Elizabeth is Missing is about 82-year-old Maud’s journey as she searches for her friend, Elizabeth. With onset dementia, Maud tries to solve the case by piecing together a collection of self-written post-it notes. Whilst unravelling these clues, memories of another old case are triggered for Maud, who faces a losing battle with her illness as time and her deteriorating thoughts work against her.
Basing this story on a character suffering with dementia limited the paths the plot could take and that is where things truly faltered. I wouldn’t describe this book as a mystery as all the pieces of the puzzle are given to you. You don’t have to guess what happens next or what the next twist will be. Instead, we wonder when all the pieces will fit together for Maud and whether she will solve both cases, which will eventually entwine, in-keeping with her increasing confusion. The author manages to keep both stories clearly separate and easy to read even though they are so clearly muddled in Maud’s mind.
Emma Healey beautifully depicts Maud’s journey. She narrates cleverly, building on Maud’s confusion and steady decline in mental health. In the initial stages of the book, Maud is able to keep her memory together for larger sections of a chapter but as the story progresses these segments become shorter and more frantic, highlighting her state of mind as it worsens. Healey skilfully introduces snippets of information that helps the reader progress with the story whilst staying true to Maud’s dementia, leaving the reader feeling like the character is stuck in a heart-breaking cycle she cannot escape. This execution by the author is really superb.
If there has ever been someone in your life with dementia then Maud is likely to tug at you. I found Maud a little frustrating and would often lose patience with her, yet found her comical and quite endearing. I love that the author was able to make me feel this way about a fictional character.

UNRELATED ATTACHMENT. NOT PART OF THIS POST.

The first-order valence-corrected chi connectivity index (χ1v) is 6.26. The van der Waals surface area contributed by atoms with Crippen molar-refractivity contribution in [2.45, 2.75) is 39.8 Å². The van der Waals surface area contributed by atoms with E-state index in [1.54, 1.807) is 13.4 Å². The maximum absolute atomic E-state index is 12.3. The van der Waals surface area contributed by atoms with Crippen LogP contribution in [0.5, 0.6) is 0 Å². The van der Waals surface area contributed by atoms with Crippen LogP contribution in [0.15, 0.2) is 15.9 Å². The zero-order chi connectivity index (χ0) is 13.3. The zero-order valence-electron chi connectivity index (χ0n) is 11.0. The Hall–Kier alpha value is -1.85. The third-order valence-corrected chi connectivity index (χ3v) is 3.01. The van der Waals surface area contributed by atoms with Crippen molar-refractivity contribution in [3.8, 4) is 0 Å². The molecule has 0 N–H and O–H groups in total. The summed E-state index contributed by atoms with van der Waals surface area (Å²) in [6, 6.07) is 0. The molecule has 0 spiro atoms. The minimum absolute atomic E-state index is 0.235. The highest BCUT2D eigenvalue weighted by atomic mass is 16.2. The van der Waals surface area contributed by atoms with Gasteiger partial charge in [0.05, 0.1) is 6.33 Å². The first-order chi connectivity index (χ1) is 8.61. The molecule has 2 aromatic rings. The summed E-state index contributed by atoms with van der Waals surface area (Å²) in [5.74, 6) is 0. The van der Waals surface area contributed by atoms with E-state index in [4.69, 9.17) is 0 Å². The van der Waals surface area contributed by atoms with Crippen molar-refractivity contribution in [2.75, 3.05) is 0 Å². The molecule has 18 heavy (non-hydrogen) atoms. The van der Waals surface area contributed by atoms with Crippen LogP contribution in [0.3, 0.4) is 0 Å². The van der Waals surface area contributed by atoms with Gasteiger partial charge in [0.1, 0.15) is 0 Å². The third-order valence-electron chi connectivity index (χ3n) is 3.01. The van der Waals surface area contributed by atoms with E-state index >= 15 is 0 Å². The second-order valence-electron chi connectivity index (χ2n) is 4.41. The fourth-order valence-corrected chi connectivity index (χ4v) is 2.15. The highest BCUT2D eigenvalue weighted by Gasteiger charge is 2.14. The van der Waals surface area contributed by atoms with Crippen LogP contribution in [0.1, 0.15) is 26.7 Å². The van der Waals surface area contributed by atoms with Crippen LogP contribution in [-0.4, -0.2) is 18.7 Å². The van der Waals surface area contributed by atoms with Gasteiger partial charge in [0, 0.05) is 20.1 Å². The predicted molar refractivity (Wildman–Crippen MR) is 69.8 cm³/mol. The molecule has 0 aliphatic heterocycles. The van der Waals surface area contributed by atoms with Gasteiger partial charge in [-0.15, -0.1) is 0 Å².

The high ratings the book received influenced my decision to read it. I was aware that pulling this story off would involve a slow pace and an element of repetition in-keeping with Maud’s dementia. However, what disappointed me about the book was that once I was able to connect all the dots in the story I felt immensely restless as it left little to the imagination. It’s such a shame, as Maud is such a wonderful character, but I feel the author revealed her cards too soon – possibly because this was her first book, but I definitely feel she has great promise so will be keen to monitor her next steps.
Overall, it was a real shame for me as it had the potential to be brilliant, but unfortunately, ended up as a book I won’t be recommending.
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Had the potential to be brilliant but had something missing. Unfortunately ended up as a book I won’t be recommending.
Reviewed by Prima Patel
* Prima’s book reviews are also available at Goodreads.